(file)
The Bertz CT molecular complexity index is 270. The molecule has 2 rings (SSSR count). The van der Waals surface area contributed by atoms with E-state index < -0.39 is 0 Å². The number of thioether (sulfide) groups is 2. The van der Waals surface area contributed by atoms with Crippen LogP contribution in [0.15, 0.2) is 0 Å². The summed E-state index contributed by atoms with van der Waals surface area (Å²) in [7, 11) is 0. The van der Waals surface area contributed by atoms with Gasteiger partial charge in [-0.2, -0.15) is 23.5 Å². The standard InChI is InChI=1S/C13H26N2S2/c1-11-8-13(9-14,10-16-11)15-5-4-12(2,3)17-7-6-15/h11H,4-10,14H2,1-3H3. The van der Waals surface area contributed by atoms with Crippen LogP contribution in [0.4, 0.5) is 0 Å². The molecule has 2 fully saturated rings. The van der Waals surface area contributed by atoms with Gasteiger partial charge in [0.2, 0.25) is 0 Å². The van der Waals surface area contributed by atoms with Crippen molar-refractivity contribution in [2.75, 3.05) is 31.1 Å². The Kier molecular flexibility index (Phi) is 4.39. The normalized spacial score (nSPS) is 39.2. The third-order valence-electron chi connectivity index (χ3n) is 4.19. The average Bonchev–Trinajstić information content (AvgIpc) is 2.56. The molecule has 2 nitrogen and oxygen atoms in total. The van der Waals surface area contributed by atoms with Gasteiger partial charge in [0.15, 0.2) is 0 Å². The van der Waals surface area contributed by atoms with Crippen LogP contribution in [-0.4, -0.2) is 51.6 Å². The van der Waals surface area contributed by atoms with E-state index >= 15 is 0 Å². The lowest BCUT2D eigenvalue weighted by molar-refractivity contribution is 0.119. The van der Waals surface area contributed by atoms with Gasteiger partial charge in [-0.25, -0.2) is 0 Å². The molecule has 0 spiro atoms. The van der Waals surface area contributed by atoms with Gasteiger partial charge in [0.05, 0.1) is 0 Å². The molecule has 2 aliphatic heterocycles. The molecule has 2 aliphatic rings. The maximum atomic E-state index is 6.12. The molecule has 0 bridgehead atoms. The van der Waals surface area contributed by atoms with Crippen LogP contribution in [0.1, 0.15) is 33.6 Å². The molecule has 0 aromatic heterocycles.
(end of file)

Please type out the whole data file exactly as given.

The Bertz CT molecular complexity index is 270. The molecule has 2 rings (SSSR count). The van der Waals surface area contributed by atoms with E-state index < -0.39 is 0 Å². The number of thioether (sulfide) groups is 2. The van der Waals surface area contributed by atoms with Crippen LogP contribution in [0.15, 0.2) is 0 Å². The summed E-state index contributed by atoms with van der Waals surface area (Å²) in [7, 11) is 0. The van der Waals surface area contributed by atoms with Gasteiger partial charge in [-0.2, -0.15) is 23.5 Å². The standard InChI is InChI=1S/C13H26N2S2/c1-11-8-13(9-14,10-16-11)15-5-4-12(2,3)17-7-6-15/h11H,4-10,14H2,1-3H3. The van der Waals surface area contributed by atoms with Crippen LogP contribution in [0.4, 0.5) is 0 Å². The molecule has 2 fully saturated rings. The van der Waals surface area contributed by atoms with Gasteiger partial charge in [0.2, 0.25) is 0 Å². The van der Waals surface area contributed by atoms with Crippen molar-refractivity contribution in [2.75, 3.05) is 31.1 Å². The Kier molecular flexibility index (Phi) is 4.39. The normalized spacial score (nSPS) is 39.2. The third-order valence-electron chi connectivity index (χ3n) is 4.19. The average Bonchev–Trinajstić information content (AvgIpc) is 2.56. The molecule has 2 nitrogen and oxygen atoms in total. The van der Waals surface area contributed by atoms with Gasteiger partial charge in [0.15, 0.2) is 0 Å². The van der Waals surface area contributed by atoms with Crippen LogP contribution in [-0.4, -0.2) is 51.6 Å². The van der Waals surface area contributed by atoms with E-state index >= 15 is 0 Å². The lowest BCUT2D eigenvalue weighted by molar-refractivity contribution is 0.119. The van der Waals surface area contributed by atoms with Gasteiger partial charge in [-0.25, -0.2) is 0 Å². The molecule has 0 spiro atoms. The van der Waals surface area contributed by atoms with Gasteiger partial charge in [0.05, 0.1) is 0 Å². The molecule has 2 aliphatic heterocycles. The molecule has 2 aliphatic rings. The maximum atomic E-state index is 6.12. The molecule has 0 bridgehead atoms. The van der Waals surface area contributed by atoms with Crippen LogP contribution in [0.1, 0.15) is 33.6 Å². The molecule has 0 aromatic heterocycles.